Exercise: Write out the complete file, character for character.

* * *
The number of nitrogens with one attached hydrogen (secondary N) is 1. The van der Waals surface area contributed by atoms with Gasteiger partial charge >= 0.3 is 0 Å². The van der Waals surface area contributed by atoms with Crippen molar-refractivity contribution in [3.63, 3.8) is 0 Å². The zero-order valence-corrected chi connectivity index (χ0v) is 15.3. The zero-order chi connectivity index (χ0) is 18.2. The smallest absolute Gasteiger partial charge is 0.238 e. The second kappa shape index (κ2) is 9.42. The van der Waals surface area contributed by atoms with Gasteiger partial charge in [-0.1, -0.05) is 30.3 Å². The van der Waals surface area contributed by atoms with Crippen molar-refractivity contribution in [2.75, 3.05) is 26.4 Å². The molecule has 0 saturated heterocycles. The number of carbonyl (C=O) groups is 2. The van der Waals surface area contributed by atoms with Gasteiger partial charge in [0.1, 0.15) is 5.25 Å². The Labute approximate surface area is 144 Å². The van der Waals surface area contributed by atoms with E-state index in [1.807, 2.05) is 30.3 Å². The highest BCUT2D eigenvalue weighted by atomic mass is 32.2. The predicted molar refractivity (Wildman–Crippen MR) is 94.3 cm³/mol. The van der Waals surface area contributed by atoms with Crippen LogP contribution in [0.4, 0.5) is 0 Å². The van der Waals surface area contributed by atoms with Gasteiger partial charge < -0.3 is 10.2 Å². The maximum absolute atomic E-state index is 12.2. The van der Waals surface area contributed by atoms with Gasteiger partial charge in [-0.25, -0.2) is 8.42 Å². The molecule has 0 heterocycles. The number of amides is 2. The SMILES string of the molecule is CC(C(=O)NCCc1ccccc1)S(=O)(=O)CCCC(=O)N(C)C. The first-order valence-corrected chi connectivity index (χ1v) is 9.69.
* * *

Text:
The number of nitrogens with one attached hydrogen (secondary N) is 1. The van der Waals surface area contributed by atoms with Gasteiger partial charge >= 0.3 is 0 Å². The van der Waals surface area contributed by atoms with Crippen molar-refractivity contribution in [3.63, 3.8) is 0 Å². The zero-order valence-corrected chi connectivity index (χ0v) is 15.3. The zero-order chi connectivity index (χ0) is 18.2. The smallest absolute Gasteiger partial charge is 0.238 e. The second kappa shape index (κ2) is 9.42. The van der Waals surface area contributed by atoms with Gasteiger partial charge in [-0.1, -0.05) is 30.3 Å². The van der Waals surface area contributed by atoms with Crippen molar-refractivity contribution in [2.75, 3.05) is 26.4 Å². The molecule has 0 saturated heterocycles. The number of carbonyl (C=O) groups is 2. The van der Waals surface area contributed by atoms with Gasteiger partial charge in [0.1, 0.15) is 5.25 Å². The Labute approximate surface area is 144 Å². The van der Waals surface area contributed by atoms with E-state index in [1.807, 2.05) is 30.3 Å². The highest BCUT2D eigenvalue weighted by atomic mass is 32.2. The predicted molar refractivity (Wildman–Crippen MR) is 94.3 cm³/mol. The van der Waals surface area contributed by atoms with Crippen LogP contribution in [0.4, 0.5) is 0 Å². The van der Waals surface area contributed by atoms with Gasteiger partial charge < -0.3 is 10.2 Å². The maximum absolute atomic E-state index is 12.2. The van der Waals surface area contributed by atoms with Gasteiger partial charge in [-0.25, -0.2) is 8.42 Å². The molecule has 0 heterocycles. The number of amides is 2. The SMILES string of the molecule is CC(C(=O)NCCc1ccccc1)S(=O)(=O)CCCC(=O)N(C)C. The first-order valence-corrected chi connectivity index (χ1v) is 9.69.